President Barack Obama and his family attended the prominent Alfred Street Baptist Church in Alexandria, Virginia, on Easter Sunday. The pastor, Rev. Howard-John Wesley, touched on a number of social issues in his sermon, including same-sex marriage, healthcare, and the resurrection of Christ.
"Today in our political landscape, a line in the sand is drawn forcing you to make a decision on where you stand," Wesley told the congregation at the 212 year old church, according to The Washington Post.
"Where do you stand with rights for same-sex couples … where do you stand on gun reform, where do you stand with police body cameras?" he asked. "Where do you stand on affordable health care? Life has a way of making you make a decision. Where you stand on the resurrection of Jesus Christ: You either believe it or you reject it."
The African-American megachurch has a membership of over 7,000 people, tracing its origins back to 1803, when Thomas Jefferson was serving as the third president.
Obama and his family have attended different churches throughout their time at the White House.
During Easter 2013, Obama attended St. John's Episcopal Church in Washington, where the Rev. Luis León spoke out against some in the religious right.
"It drives me crazy when the captains of the religious right are always calling us back ... for blacks to be back in the back of the bus ... for women to be back in the kitchen ... for immigrants to be back on their side of the border," León said in his sermon.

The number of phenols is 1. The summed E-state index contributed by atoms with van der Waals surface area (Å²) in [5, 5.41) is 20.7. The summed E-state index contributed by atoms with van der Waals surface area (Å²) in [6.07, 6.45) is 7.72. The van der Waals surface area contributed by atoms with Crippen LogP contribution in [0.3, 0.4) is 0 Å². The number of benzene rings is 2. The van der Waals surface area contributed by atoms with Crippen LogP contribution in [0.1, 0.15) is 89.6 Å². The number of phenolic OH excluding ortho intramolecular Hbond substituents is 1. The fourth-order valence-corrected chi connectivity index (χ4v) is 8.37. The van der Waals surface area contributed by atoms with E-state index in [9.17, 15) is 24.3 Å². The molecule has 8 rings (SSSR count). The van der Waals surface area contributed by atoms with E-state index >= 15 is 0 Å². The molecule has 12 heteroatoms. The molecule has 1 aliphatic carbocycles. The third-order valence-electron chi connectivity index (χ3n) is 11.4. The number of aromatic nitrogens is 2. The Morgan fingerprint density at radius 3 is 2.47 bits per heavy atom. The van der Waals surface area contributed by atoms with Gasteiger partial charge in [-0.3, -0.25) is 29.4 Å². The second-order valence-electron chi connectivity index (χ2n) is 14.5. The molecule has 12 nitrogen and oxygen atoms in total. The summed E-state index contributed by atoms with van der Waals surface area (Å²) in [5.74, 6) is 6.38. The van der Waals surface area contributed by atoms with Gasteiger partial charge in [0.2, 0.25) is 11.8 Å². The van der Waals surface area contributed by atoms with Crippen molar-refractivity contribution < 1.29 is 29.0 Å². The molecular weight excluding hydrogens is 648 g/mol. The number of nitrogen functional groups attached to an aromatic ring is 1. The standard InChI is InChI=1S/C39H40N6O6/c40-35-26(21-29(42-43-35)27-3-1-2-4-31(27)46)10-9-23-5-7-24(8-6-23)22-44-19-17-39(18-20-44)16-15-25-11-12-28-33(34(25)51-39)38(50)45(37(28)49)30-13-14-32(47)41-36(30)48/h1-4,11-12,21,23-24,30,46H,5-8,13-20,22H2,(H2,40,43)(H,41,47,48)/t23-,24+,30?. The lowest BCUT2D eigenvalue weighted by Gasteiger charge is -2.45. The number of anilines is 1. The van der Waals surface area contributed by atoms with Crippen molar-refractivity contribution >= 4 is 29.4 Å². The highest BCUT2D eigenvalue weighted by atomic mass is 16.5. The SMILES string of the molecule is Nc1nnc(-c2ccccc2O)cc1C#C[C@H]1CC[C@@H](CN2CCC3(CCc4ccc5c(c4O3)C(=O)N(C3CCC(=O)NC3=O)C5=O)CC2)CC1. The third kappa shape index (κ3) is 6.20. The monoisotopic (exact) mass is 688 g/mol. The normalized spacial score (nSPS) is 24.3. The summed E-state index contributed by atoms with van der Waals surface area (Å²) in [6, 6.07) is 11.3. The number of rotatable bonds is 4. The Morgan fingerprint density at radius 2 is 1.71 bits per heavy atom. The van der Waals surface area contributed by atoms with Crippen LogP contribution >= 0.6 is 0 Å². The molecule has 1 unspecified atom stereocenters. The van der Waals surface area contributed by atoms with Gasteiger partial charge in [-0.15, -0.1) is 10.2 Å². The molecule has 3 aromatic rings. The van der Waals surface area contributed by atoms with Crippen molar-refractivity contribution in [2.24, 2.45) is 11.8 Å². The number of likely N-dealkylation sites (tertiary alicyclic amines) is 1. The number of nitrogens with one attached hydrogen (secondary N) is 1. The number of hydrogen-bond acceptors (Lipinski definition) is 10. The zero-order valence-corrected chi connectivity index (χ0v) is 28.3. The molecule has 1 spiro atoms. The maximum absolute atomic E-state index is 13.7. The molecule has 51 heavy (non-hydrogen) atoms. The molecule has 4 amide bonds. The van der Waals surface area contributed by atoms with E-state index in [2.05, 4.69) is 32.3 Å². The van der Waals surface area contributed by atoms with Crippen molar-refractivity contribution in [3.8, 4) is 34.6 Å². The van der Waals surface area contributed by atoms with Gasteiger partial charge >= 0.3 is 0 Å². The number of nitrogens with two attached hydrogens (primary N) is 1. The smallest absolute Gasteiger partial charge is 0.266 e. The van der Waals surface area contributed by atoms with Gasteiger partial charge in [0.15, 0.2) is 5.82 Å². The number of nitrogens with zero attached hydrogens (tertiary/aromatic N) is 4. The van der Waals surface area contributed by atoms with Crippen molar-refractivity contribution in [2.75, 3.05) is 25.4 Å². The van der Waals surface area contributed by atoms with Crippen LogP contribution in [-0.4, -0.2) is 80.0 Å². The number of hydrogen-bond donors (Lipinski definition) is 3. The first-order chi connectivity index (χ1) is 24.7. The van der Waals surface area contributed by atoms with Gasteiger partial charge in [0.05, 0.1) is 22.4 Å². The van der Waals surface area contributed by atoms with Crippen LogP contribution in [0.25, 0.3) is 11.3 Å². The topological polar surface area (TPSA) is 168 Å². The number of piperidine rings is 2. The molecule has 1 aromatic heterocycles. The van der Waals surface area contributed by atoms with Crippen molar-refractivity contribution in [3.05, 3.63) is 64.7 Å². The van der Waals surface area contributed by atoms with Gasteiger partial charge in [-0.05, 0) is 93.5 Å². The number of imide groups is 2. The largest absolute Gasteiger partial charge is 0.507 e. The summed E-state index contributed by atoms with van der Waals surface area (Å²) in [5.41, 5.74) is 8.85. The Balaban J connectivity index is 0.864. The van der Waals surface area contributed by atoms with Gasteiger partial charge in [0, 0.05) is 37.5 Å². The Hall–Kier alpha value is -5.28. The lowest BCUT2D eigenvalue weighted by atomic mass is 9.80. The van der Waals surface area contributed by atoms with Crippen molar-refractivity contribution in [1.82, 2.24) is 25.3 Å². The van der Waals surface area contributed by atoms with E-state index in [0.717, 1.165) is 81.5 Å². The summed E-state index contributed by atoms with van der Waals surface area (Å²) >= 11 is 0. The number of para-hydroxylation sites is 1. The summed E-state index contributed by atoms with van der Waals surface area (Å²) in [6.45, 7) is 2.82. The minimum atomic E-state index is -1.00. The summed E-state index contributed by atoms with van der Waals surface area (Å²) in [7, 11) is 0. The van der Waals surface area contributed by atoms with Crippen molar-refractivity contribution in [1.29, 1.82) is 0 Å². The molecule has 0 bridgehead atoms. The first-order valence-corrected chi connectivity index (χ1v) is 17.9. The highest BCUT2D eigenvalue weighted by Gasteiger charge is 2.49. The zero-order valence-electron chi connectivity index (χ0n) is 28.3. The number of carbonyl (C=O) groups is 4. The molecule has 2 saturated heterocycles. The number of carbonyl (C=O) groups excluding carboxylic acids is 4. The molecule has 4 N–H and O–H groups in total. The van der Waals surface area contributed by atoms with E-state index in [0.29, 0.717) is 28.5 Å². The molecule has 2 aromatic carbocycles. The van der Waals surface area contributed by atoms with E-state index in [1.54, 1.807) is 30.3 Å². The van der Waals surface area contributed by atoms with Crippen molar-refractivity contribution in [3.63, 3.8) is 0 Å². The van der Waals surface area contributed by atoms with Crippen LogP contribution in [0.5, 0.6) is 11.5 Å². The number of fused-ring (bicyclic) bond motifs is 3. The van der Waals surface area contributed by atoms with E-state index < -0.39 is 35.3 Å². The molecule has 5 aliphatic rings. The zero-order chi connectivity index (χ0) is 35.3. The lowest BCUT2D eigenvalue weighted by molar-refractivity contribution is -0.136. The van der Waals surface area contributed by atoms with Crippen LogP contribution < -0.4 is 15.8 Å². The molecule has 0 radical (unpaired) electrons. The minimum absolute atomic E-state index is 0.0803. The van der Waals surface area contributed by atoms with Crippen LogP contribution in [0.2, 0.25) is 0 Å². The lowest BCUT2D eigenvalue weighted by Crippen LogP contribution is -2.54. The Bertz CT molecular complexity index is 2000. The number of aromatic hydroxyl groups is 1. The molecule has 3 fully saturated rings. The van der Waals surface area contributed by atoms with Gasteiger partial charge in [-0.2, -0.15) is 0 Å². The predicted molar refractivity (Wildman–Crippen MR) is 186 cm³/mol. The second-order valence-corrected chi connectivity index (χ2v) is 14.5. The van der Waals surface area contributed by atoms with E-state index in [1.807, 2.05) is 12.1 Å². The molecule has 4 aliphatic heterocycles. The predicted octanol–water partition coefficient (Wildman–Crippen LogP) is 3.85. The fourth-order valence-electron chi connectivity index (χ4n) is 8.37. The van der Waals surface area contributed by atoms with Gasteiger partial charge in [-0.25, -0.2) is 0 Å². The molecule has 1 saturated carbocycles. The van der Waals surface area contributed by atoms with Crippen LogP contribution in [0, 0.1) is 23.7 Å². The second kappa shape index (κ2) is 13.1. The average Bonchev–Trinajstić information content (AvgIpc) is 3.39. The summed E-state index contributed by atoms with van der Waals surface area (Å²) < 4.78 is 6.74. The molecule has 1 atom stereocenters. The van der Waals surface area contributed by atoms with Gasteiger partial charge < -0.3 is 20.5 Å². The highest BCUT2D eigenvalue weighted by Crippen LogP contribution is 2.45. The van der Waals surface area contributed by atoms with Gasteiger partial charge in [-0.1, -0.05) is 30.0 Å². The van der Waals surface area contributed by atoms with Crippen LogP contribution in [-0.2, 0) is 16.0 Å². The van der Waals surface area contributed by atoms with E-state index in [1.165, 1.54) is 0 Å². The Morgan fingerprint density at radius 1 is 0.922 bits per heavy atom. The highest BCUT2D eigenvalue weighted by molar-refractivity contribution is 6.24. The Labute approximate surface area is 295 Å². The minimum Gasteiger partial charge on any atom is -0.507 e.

Obama has hosted religious leaders at Easter Prayer Breakfasts at the White House, and last year took time to reflect on the sacrifice of Jesus Christ and the "glory of the resurrection."
"We're reminded how He loves us, so deeply, that He gave his only begotten Son so that we might live through Him. And in these Holy Days, we recall all that Jesus endured for us — the scorn of the crowds and the pain of the crucifixion, in our Christian religious tradition we celebrate the glory of the Resurrection — all so that we might be forgiven of our sins and granted everlasting life," Obama said back then.
Wesley, the 42-year-old pastor at Alfred Street, is a "progressive leader" according to WP, who has supported "civil rights protections" for gay couples.
"It was an honor to just worship with the president. It allows us to know that he recognizes the work that God is doing in our church," the pastor reflected on Sunday's service.
He added: "The biggest thing for me is knowing and believing that the president is a man of faith who just wanted to hear the good news of the Resurrection. He really enjoyed the worship."